Last week thousands of pilgrims and members of the clergy from around the world gathered in the Christian quarter of Jerusalem’s Old City in order to view the recently restored tomb of Jesus in the Church of the Holy Sepulcher. Restoration was previously carried out on the Tomb, considered to be one of the most sacred Christian sites, in 1810. The cost of the renovation is believed to have been $3.5 million, raised by the representatives of three churches including Theophilos lll, the Greek Orthodox patriarch, Francesco Patton, the Custos of the Holy Land and Nourhan Manougian, the Armenian apostolic patriarch.
The newly polished and refurbished tomb, where Jesus is said to have been buried following his crucifixion, was revealed during a ceremony after a team of 50 experts from the National Technical University of Athens spent nine months detailing the Edicule, located above the tomb’s chamber.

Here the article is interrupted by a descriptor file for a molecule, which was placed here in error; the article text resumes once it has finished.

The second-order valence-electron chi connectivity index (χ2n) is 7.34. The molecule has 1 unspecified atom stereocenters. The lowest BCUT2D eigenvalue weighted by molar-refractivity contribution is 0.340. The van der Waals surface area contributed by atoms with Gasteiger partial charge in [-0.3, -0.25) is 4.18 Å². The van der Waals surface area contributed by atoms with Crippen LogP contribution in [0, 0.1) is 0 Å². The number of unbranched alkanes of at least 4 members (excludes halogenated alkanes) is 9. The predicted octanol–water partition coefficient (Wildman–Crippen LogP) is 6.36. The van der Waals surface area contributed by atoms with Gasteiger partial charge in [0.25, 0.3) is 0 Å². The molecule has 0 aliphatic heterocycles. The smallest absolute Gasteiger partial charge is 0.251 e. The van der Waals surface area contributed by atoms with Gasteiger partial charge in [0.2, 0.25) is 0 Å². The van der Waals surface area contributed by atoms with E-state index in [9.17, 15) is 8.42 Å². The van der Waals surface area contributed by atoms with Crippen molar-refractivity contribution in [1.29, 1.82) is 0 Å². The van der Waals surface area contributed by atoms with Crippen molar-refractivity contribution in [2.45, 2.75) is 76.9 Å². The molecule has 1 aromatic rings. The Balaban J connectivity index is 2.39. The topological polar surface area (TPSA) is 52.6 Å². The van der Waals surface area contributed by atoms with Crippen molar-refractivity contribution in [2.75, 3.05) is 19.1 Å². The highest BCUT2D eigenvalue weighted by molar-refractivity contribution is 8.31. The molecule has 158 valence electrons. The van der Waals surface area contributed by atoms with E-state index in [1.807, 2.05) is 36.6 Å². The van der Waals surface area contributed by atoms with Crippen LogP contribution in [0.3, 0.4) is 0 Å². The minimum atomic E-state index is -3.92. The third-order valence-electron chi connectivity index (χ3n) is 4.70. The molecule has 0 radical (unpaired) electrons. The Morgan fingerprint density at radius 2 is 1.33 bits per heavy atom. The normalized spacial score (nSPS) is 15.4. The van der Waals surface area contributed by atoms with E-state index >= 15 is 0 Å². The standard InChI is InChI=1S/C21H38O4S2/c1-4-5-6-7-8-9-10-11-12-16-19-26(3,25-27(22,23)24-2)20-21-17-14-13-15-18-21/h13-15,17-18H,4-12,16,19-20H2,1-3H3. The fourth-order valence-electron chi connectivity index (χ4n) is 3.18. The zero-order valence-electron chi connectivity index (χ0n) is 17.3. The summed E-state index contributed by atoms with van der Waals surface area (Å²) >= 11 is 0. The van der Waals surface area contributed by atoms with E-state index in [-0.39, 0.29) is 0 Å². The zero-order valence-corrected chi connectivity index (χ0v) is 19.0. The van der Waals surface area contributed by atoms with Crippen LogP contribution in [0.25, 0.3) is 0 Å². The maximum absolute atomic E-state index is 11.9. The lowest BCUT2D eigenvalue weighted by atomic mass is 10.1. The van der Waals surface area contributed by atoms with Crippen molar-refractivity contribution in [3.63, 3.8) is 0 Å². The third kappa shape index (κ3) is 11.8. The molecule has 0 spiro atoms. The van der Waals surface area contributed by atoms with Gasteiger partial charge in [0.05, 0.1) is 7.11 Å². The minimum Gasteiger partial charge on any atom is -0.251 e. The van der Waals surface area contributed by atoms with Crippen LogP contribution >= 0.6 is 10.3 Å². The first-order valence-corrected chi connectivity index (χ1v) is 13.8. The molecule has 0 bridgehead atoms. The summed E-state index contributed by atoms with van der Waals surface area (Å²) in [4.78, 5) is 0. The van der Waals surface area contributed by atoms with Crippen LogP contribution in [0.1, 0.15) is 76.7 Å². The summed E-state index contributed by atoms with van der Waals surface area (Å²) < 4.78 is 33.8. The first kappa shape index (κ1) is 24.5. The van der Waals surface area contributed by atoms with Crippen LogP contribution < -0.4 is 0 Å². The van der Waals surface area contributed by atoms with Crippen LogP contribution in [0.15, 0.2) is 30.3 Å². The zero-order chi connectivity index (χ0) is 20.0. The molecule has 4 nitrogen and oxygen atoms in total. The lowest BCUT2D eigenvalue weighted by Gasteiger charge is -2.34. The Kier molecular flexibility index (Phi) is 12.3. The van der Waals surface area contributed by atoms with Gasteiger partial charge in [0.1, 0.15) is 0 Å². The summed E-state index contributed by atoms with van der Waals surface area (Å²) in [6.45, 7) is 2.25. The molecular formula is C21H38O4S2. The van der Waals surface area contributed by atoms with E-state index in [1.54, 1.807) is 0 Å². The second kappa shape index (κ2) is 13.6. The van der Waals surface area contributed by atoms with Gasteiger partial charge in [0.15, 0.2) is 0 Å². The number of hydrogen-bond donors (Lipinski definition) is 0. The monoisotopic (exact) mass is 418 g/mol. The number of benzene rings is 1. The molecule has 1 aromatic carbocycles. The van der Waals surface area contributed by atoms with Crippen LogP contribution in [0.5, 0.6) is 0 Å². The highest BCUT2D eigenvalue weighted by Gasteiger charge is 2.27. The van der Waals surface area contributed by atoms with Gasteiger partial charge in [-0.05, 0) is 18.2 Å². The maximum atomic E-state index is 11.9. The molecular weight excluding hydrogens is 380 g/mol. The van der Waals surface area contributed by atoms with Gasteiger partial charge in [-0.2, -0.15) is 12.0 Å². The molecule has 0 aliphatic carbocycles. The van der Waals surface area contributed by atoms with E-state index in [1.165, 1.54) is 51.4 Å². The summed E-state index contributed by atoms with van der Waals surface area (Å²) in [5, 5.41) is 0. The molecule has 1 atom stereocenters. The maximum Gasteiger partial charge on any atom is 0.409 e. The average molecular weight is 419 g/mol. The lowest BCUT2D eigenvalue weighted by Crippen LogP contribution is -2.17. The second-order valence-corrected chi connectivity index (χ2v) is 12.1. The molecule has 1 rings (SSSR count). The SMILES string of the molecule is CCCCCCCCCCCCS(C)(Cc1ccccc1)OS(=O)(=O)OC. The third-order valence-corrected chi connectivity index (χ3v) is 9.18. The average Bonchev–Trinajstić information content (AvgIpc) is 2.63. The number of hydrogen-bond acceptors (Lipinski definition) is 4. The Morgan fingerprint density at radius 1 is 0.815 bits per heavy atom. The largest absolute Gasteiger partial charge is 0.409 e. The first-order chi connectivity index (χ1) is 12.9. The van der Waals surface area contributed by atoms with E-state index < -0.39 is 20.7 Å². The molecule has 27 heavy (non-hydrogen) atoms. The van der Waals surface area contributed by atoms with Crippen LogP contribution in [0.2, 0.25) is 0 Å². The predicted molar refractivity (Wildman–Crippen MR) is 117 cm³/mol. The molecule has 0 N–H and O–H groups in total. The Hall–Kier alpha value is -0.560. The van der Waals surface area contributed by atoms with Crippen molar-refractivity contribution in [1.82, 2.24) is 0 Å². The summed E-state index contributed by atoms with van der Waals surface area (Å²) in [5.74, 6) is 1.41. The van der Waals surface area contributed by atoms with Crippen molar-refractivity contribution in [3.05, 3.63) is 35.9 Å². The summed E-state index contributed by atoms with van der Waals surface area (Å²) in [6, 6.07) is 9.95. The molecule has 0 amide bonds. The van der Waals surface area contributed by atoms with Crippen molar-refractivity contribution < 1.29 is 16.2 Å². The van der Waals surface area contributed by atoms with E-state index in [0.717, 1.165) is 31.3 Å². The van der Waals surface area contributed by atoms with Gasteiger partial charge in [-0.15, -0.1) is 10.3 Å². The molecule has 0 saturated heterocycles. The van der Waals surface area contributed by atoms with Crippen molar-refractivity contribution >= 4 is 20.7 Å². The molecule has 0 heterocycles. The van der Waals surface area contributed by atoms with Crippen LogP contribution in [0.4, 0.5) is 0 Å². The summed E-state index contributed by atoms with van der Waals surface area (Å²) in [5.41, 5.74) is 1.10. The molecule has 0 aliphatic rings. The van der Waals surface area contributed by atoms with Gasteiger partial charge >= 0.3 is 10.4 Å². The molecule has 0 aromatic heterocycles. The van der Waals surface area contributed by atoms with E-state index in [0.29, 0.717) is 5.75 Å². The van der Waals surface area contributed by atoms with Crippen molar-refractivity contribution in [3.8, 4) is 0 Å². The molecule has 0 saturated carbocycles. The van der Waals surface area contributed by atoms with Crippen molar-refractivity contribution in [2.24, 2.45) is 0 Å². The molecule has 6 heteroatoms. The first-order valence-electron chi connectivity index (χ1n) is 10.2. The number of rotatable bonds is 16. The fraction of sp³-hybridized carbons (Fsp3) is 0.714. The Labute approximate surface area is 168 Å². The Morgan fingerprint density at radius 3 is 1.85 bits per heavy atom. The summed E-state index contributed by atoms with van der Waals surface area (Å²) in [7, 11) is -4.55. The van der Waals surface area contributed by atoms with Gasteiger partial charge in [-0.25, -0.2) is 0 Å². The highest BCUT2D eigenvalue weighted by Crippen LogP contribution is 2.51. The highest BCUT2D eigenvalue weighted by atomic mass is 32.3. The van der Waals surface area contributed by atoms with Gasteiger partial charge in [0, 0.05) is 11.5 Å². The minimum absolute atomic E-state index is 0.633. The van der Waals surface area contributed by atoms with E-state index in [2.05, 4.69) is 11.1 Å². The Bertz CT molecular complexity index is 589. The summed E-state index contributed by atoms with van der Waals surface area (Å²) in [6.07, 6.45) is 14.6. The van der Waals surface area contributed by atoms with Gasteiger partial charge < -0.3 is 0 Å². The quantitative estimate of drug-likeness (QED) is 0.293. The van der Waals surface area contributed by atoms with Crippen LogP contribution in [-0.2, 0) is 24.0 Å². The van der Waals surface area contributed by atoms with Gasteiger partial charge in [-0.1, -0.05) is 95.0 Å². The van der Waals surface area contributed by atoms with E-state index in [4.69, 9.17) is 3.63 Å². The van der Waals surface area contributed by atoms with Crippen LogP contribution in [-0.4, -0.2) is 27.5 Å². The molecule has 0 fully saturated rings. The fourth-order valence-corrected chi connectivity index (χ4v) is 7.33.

Franciscan Father Francesco Patton, Custos of the Holy Land, said it was “providential coincidence” that this year, as the Edicule is restored, all the Christian denominations celebrate Easter on the same date. It was also fitting, he said, that it was around the Church of the Holy Sepulcher that the churches regained a closer relationship.
Armenian Patriarch Nourhan Manougian took the opportunity to mention the three other denominations with a presence in the church — the Assyrian Orthodox, the Ethiopian Orthodox and the Coptic Orthodox. He asked that the Anglican and Russian Orthodox churches be allowed to offer their holy liturgy at the Edicule once a year, after Easter.
The Greek Orthodox Patriarch Theophilos lll said “For the first time in over two centuries, this sacred Edicule has been restored,” Theophilos. “This is not only a gift to our Holy Land, but to the whole world.”